The upstream transmitter 736 takes a difference between the tip signal 622 and the ring signal 624, and provides a Vadc signal 618 to CODEC through a filtering capacitor 738. The filtering capacitor 738 blocks the DC component passing only the AC component. The Vadc signal is analog-to-digital converted by the ADC 720 prior to being provided to the adder 722.

The Vdac signal 608 from the DAC 700 of the CODEC 602 is provided to a tip driver 726 of the SLIC 600. The tip driver provides the signal to the tip amplifier 728, which in turn amplifies the provided signal and outputs it as a tip signal over the tip interface 622. The ring amplifier receives the tip signal and provides a ring signal over the ring interface 624. Functions of the tip driver 726, the tip amplifier 728 and the ring amplifier 734 will be described in more detail below in reference to FIG. 9.

FIG. 9 is a circuit diagram of one embodiment of the SLIC assembly 600 illustrated in FIG. 8. The SLIC assembly 600 receives the Vdac signal 608, the Vbat signal 612, the Vref signal 614, ground through a bias resistor 856, and the control signal 620, and provides the feedback signal Vm 610 and the detector signal 616 as well as the tip and ring signals over the tip and ring interfaces 622 and 624.

When a typical telephony device is coupled between the tip and ring interfaces 622 and 624, a current between the tip and ring interfaces is typically represented by im and an impedance between them is typically represented by ZL, which is a load impedance. For upstream transmission, the SLIC assembly 600 receives the tip and ring signals from a telephony device and provides the Vadc signal 618 through the filtering capacitor 738 to the CODEC.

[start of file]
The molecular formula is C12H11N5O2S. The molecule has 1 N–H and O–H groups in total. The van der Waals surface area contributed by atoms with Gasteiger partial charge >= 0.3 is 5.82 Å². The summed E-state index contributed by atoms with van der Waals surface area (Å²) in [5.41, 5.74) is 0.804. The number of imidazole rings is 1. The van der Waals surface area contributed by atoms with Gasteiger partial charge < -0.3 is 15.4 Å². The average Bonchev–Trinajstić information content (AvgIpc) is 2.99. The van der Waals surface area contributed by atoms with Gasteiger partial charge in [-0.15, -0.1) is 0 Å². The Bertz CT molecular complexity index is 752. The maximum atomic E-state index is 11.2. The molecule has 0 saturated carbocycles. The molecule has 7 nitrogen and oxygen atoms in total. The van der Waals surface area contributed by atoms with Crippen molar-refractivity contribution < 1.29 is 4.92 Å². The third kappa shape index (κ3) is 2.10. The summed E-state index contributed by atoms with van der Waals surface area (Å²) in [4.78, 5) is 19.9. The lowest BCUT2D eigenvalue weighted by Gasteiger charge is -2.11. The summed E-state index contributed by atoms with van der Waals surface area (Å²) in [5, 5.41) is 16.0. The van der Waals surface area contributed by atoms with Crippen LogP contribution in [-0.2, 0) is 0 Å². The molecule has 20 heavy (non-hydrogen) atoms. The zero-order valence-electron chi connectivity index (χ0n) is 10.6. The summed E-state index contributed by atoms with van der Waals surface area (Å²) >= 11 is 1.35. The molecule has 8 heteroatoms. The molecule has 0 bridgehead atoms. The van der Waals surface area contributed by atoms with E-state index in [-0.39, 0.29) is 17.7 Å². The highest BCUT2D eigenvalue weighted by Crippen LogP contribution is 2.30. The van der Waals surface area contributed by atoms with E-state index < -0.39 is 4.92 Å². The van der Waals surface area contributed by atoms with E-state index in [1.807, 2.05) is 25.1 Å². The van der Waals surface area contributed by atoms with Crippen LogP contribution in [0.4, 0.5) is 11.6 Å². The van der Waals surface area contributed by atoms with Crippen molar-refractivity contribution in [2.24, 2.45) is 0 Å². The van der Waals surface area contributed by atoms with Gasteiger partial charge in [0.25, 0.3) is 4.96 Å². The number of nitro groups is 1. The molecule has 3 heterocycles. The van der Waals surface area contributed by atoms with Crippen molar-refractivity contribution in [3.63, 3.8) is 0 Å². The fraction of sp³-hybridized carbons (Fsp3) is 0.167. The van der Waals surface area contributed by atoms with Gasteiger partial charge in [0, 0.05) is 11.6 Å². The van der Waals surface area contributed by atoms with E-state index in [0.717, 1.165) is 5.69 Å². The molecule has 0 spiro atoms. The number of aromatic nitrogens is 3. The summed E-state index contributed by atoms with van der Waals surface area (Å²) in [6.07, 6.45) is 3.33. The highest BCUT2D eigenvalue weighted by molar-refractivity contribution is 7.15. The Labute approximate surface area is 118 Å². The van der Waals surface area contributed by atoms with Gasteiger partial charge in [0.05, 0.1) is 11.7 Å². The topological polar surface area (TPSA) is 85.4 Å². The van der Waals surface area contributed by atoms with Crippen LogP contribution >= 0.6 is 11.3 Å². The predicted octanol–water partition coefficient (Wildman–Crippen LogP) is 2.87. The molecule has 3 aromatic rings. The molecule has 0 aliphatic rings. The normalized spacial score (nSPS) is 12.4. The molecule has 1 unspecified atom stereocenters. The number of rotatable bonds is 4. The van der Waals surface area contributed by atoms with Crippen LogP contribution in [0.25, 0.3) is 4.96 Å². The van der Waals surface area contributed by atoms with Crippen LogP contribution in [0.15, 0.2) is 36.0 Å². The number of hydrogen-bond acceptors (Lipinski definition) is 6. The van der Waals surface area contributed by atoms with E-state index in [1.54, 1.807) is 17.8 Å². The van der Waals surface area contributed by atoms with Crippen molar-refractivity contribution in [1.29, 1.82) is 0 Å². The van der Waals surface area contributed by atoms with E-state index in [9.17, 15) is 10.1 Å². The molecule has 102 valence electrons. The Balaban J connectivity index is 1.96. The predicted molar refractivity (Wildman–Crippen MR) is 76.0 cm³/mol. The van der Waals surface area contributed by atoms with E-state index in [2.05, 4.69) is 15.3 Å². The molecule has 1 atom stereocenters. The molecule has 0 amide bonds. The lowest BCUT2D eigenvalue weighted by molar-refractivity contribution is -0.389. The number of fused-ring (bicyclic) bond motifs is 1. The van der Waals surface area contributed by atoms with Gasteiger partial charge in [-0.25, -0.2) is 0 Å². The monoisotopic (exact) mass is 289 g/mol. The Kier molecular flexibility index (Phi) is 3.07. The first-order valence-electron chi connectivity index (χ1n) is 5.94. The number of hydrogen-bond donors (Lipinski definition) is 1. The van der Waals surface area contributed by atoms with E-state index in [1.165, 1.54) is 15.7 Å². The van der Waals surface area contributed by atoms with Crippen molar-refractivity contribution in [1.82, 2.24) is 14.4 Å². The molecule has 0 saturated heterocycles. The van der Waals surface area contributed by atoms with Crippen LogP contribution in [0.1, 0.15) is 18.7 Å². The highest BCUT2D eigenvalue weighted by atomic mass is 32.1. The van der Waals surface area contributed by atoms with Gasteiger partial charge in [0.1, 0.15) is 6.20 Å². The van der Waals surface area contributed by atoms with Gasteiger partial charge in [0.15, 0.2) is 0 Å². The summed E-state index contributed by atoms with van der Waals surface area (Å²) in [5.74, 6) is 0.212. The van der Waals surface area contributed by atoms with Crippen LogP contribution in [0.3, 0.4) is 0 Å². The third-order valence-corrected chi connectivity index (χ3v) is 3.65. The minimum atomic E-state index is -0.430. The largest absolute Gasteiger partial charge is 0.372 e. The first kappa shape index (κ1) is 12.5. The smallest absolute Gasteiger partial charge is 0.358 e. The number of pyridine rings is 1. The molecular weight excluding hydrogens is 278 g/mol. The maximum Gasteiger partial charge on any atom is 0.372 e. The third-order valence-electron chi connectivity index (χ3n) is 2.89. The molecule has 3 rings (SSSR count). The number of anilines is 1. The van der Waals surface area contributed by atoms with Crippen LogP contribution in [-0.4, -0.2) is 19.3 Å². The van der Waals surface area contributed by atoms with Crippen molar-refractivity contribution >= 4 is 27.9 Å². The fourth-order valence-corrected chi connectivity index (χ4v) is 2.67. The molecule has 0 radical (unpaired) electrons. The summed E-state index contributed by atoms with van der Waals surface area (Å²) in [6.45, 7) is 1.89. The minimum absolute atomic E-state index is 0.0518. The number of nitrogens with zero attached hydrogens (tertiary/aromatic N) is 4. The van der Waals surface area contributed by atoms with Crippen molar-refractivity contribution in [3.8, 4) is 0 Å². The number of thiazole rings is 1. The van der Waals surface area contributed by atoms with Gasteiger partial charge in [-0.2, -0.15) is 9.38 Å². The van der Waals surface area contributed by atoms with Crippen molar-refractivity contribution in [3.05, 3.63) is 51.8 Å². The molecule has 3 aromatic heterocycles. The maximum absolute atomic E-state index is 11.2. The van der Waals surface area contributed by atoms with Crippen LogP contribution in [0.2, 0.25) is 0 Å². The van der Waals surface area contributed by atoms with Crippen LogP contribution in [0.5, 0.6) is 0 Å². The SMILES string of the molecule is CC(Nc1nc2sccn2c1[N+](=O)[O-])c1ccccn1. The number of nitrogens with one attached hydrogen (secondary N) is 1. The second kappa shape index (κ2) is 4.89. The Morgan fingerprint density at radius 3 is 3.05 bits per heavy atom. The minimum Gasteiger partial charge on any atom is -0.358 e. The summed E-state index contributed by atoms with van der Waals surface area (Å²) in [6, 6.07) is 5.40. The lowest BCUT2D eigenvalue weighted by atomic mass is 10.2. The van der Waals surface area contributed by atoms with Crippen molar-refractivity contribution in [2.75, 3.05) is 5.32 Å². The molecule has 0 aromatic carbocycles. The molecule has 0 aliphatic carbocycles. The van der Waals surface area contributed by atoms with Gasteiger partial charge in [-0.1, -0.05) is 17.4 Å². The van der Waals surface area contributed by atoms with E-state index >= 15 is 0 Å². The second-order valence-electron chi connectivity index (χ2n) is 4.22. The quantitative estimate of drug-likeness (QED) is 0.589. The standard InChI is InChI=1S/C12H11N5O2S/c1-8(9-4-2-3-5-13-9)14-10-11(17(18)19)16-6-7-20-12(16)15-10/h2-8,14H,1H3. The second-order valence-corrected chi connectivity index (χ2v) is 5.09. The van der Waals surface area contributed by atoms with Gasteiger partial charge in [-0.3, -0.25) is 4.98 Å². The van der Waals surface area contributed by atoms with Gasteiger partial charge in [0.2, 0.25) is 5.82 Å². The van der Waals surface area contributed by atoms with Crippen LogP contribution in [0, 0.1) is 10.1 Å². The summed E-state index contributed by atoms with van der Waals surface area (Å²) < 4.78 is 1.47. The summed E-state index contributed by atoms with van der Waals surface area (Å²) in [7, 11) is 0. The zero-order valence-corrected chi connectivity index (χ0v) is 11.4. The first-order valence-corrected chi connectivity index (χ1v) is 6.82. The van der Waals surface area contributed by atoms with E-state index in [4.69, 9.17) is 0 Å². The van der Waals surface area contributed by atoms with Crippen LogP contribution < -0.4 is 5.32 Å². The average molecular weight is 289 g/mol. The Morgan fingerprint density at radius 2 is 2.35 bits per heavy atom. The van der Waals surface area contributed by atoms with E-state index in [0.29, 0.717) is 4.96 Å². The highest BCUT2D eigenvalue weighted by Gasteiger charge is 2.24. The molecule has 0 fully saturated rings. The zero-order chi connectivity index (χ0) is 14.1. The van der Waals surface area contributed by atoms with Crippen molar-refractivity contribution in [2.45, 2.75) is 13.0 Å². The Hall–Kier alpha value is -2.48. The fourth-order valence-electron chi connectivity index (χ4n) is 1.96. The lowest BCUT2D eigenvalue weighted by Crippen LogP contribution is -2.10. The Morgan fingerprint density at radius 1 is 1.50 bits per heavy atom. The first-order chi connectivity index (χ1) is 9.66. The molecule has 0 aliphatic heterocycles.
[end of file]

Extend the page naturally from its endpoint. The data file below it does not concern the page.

The operation of the SLIC assembly 600 may be more easily understood by analyzing the signals as separate AC and DC components. The Vdac signal 608 is provided to the tip driver 726. The Vdac signal 608 is a composite signal having both AC and DC components including the received voice signal Vrx, the DC operating point Vdc and the impedance synthesis signal VZT.

The tip driver 726 and the tip amplifier 728 provide a programmable gain for the low (on/off hook) and high (ringing) voltage operating states. The tip and ring DC voltages during the on/off hook states may be represented by a set of equations. Note that, with the feedback signal Vm 610, the loop current may be regulated by the CODEC by lowering the tip to ring voltage, i.e., raising the Vdac DC voltage. By raising the Vdac DC voltage, differential tip and ring voltages may be brought closer together. This in turn would typically reduce the current draw.